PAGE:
REAL LIFE

My dog saved me!

When Dee adopted her furry friend, she never imagined how her life would change
Dee Coulls

Feeling tired and restless, I let out a sigh. I had been feeling mentally exhausted for months and always felt down in the dumps.

What could be wrong with me? I wondered.

As I grew older, my depression worsened and I began having thoughts of self-harm. There were times when I got so anxious I had seizures. The first time it happened, I was terrified.

I felt like I no longer had control over my mind or body. I became too nervous to leave the house without my mum Sue, who was also my carer.


Finally, at 25, I had an answer. ‘You’re suffering from a range of mental illnesses,’ the GP told me. I was diagnosed with rapid cycling bipolar disorder, psychotic depression, claustrophobia and anxiety, and was given medication.


Mum suggested we also get a dog to help lift my spirits.

Bubba the Australian wire terrier (Credit: Dee Coulls)

After phoning around, we found Bubba, an Australian wire terrier, who was being neglected.


The day we picked her up, I was actually excited. She licked my hand as I patted her. This is just what I needed, I smiled.


But my happiness soon faded when Mum was diagnosed with lung cancer. Determined to find other support for me, she contacted mindDog – an organisation that helps train and accredit psychiatric assistance dogs.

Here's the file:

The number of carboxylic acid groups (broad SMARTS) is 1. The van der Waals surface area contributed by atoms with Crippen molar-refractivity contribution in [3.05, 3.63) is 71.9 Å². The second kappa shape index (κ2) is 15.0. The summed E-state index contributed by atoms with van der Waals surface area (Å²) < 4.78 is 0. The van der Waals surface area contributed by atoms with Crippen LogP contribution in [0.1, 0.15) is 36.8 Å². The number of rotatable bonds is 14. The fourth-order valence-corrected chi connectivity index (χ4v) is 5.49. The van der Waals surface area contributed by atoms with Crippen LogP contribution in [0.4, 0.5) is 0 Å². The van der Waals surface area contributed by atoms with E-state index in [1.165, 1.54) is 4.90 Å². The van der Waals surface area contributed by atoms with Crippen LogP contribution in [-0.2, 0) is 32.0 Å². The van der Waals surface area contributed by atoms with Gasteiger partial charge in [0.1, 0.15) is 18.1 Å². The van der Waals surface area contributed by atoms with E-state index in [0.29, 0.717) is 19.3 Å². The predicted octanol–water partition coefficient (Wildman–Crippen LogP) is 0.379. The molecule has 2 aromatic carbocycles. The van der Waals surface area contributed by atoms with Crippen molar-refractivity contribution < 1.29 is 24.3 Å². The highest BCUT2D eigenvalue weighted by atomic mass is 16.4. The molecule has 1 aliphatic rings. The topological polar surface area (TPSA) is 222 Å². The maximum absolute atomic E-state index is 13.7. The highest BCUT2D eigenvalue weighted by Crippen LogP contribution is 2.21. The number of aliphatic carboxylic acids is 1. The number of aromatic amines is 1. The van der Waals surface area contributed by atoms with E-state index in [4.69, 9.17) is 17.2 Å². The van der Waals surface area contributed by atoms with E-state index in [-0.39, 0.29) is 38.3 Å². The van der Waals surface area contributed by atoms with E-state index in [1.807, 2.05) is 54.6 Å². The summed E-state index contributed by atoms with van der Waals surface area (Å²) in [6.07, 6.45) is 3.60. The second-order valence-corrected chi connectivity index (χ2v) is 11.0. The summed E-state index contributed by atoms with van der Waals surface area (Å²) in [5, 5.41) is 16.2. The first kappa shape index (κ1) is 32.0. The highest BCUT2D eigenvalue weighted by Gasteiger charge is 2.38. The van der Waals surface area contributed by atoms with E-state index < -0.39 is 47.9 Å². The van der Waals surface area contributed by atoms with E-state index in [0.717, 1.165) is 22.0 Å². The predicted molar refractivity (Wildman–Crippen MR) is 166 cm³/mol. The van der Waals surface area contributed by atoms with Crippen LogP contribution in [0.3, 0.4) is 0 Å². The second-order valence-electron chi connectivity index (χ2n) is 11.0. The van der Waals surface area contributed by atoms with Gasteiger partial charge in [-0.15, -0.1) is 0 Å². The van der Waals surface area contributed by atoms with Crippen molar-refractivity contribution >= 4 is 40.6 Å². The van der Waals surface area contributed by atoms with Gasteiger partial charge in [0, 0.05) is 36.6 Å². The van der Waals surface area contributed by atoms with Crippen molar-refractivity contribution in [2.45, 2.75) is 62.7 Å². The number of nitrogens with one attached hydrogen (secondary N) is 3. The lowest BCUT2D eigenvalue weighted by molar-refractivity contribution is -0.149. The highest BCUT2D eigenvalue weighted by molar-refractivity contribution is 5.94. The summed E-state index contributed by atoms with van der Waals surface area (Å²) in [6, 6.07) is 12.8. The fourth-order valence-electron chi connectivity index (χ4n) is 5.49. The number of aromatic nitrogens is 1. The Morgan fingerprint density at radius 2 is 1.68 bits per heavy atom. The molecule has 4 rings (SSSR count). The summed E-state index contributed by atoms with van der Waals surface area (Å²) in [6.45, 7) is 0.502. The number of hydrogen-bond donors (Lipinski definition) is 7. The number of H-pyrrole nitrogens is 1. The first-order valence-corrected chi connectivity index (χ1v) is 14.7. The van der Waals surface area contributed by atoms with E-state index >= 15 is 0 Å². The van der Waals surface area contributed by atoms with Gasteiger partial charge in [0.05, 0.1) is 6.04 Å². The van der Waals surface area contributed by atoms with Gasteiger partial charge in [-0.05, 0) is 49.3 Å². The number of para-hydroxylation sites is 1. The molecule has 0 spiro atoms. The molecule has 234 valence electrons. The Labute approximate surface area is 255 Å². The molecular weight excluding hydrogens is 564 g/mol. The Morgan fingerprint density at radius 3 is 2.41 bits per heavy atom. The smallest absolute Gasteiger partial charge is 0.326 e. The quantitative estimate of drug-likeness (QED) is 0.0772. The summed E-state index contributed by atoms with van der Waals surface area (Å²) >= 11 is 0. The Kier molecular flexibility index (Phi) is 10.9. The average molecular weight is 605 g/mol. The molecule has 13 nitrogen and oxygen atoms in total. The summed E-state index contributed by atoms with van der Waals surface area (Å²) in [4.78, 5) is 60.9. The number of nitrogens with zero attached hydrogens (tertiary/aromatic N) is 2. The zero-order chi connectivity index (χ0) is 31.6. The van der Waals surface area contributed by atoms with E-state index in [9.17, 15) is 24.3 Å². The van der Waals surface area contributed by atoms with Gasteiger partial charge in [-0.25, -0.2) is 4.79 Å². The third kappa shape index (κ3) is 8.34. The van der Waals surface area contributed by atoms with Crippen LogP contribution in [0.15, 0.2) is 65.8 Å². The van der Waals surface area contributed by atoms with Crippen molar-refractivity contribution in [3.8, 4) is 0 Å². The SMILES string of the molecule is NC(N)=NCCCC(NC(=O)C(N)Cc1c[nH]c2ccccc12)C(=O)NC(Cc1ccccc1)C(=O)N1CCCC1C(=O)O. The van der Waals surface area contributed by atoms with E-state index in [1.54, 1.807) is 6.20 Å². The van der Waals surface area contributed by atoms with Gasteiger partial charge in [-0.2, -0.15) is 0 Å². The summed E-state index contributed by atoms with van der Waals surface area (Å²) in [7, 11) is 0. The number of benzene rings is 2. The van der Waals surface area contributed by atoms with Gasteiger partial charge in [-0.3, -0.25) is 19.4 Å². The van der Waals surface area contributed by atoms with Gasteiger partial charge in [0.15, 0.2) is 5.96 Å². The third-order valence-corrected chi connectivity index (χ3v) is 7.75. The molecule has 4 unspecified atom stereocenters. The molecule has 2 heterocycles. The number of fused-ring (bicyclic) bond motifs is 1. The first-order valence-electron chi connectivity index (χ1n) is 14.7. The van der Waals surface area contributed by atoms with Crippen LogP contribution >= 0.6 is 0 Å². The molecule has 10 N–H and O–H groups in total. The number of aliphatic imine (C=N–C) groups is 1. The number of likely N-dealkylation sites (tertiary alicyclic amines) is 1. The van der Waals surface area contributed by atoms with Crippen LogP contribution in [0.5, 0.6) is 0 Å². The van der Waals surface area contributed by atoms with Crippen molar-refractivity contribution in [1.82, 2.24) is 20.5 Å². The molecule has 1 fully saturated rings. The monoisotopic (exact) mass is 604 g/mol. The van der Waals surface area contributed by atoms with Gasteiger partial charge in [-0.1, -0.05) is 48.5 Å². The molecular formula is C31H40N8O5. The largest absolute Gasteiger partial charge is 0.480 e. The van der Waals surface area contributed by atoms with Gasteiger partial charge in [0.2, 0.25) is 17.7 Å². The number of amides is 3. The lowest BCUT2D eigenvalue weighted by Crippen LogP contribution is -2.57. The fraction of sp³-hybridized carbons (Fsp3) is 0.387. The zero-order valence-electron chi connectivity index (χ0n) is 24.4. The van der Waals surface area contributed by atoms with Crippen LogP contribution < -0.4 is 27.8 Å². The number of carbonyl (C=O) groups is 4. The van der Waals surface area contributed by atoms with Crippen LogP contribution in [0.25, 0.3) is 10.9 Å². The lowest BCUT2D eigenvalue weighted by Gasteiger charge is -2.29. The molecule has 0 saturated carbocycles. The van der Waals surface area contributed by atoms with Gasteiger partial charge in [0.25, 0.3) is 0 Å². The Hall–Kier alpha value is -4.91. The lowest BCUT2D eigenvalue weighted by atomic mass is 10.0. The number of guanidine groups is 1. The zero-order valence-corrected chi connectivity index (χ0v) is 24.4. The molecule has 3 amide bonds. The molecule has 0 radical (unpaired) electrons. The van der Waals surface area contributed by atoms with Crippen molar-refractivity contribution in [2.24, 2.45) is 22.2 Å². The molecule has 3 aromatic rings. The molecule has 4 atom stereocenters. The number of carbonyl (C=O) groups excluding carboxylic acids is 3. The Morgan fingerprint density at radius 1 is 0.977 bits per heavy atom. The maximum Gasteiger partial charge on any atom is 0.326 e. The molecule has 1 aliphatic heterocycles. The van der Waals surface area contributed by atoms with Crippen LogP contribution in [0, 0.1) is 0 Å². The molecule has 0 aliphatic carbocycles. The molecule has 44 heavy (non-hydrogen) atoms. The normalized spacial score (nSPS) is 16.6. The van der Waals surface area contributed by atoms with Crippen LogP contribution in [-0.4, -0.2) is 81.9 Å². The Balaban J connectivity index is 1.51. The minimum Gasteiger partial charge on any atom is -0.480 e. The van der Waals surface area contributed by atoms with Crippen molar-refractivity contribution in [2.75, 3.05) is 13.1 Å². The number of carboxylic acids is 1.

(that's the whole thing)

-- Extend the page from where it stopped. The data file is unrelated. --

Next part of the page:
Before long, I was teaching Bubba basic commands. At last, I felt like I had something to live for! On bad days, when Bubba senses my mood, she makes me hug her, as if to say ‘you’re not alone.’


Sadly, Mum lost her battle with cancer last year, but I have Bubba and my cousin Debbie, 50, who is now my carer, to support me.

While I try to take each day as it comes, I am so thankful to have Bubba in my life. I may have saved her, but she saved me too!


➜ In Australia, it is estimated
that 45 per cent of people will experience a mental health condition in their lifetime.
➜ Anxiety is the most common mental health condition in Australia, affecting one in four people while depression will affect one in six.
➜ Both conditions have minor
and severe symptoms.
➜ There are a range of treatments and professionals who can help people get on the road to recovery.


If you’ve been affected by issues in this story, help is available at Lifeline on 13 11 14.

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